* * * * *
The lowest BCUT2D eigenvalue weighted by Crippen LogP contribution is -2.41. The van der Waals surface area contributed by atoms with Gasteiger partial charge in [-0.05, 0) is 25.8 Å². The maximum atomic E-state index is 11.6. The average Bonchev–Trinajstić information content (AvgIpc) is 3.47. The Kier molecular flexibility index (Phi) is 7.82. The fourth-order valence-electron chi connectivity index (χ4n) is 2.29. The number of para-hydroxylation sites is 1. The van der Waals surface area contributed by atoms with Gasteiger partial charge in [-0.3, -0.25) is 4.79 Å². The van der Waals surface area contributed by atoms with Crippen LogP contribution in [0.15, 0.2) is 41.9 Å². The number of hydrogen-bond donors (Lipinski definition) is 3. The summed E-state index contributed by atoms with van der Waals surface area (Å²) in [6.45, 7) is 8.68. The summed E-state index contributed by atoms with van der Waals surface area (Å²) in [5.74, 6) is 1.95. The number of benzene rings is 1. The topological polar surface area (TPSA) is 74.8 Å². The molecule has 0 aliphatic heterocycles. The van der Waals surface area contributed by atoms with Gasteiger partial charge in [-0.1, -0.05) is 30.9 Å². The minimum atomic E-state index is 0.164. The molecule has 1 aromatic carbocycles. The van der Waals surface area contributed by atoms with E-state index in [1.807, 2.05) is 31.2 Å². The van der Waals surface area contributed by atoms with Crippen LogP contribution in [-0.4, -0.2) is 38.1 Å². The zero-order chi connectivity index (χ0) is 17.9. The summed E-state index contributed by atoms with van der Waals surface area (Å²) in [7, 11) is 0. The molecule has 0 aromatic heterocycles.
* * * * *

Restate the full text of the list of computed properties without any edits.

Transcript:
The lowest BCUT2D eigenvalue weighted by Crippen LogP contribution is -2.41. The van der Waals surface area contributed by atoms with Gasteiger partial charge in [-0.05, 0) is 25.8 Å². The maximum atomic E-state index is 11.6. The average Bonchev–Trinajstić information content (AvgIpc) is 3.47. The Kier molecular flexibility index (Phi) is 7.82. The fourth-order valence-electron chi connectivity index (χ4n) is 2.29. The number of para-hydroxylation sites is 1. The van der Waals surface area contributed by atoms with Gasteiger partial charge in [-0.3, -0.25) is 4.79 Å². The van der Waals surface area contributed by atoms with Crippen LogP contribution in [0.15, 0.2) is 41.9 Å². The number of hydrogen-bond donors (Lipinski definition) is 3. The summed E-state index contributed by atoms with van der Waals surface area (Å²) in [6.45, 7) is 8.68. The summed E-state index contributed by atoms with van der Waals surface area (Å²) in [5.74, 6) is 1.95. The number of benzene rings is 1. The topological polar surface area (TPSA) is 74.8 Å². The molecule has 0 aliphatic heterocycles. The van der Waals surface area contributed by atoms with Gasteiger partial charge in [-0.1, -0.05) is 30.9 Å². The minimum atomic E-state index is 0.164. The molecule has 1 aromatic carbocycles. The van der Waals surface area contributed by atoms with E-state index in [1.807, 2.05) is 31.2 Å². The van der Waals surface area contributed by atoms with Crippen LogP contribution in [-0.4, -0.2) is 38.1 Å². The zero-order chi connectivity index (χ0) is 17.9. The summed E-state index contributed by atoms with van der Waals surface area (Å²) in [7, 11) is 0. The molecule has 0 aromatic heterocycles.